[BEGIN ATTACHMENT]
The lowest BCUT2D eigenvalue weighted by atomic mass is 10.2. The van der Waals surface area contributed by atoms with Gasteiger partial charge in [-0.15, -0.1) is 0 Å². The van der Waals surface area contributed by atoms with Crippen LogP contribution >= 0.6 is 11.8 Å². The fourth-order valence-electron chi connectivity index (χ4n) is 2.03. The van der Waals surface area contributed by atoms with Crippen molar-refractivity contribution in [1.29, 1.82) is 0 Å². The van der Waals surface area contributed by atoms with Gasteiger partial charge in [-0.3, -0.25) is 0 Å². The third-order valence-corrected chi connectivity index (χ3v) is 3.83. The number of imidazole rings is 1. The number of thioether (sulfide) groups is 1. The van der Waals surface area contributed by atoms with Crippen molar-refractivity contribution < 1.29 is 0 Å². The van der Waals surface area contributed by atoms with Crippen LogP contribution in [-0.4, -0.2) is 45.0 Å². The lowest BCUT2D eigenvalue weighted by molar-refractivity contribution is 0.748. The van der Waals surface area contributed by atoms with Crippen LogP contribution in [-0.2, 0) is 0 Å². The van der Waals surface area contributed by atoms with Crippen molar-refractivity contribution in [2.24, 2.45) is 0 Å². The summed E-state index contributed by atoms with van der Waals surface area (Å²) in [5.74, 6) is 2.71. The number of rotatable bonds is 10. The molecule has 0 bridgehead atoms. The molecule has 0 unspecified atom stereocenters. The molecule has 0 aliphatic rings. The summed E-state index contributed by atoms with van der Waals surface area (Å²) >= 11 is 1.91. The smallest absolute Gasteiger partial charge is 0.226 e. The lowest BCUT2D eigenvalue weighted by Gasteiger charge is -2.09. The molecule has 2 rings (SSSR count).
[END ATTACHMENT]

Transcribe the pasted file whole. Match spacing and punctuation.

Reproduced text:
The lowest BCUT2D eigenvalue weighted by atomic mass is 10.2. The van der Waals surface area contributed by atoms with Gasteiger partial charge in [-0.15, -0.1) is 0 Å². The van der Waals surface area contributed by atoms with Crippen LogP contribution >= 0.6 is 11.8 Å². The fourth-order valence-electron chi connectivity index (χ4n) is 2.03. The van der Waals surface area contributed by atoms with Crippen molar-refractivity contribution in [1.29, 1.82) is 0 Å². The van der Waals surface area contributed by atoms with Gasteiger partial charge in [-0.3, -0.25) is 0 Å². The third-order valence-corrected chi connectivity index (χ3v) is 3.83. The number of imidazole rings is 1. The number of thioether (sulfide) groups is 1. The van der Waals surface area contributed by atoms with Crippen molar-refractivity contribution < 1.29 is 0 Å². The van der Waals surface area contributed by atoms with Crippen LogP contribution in [-0.4, -0.2) is 45.0 Å². The lowest BCUT2D eigenvalue weighted by molar-refractivity contribution is 0.748. The van der Waals surface area contributed by atoms with Crippen LogP contribution in [-0.2, 0) is 0 Å². The van der Waals surface area contributed by atoms with Crippen molar-refractivity contribution in [2.24, 2.45) is 0 Å². The summed E-state index contributed by atoms with van der Waals surface area (Å²) in [5.74, 6) is 2.71. The number of rotatable bonds is 10. The molecule has 0 bridgehead atoms. The molecule has 0 unspecified atom stereocenters. The molecule has 0 aliphatic rings. The summed E-state index contributed by atoms with van der Waals surface area (Å²) >= 11 is 1.91. The smallest absolute Gasteiger partial charge is 0.226 e. The lowest BCUT2D eigenvalue weighted by Gasteiger charge is -2.09. The molecule has 2 rings (SSSR count).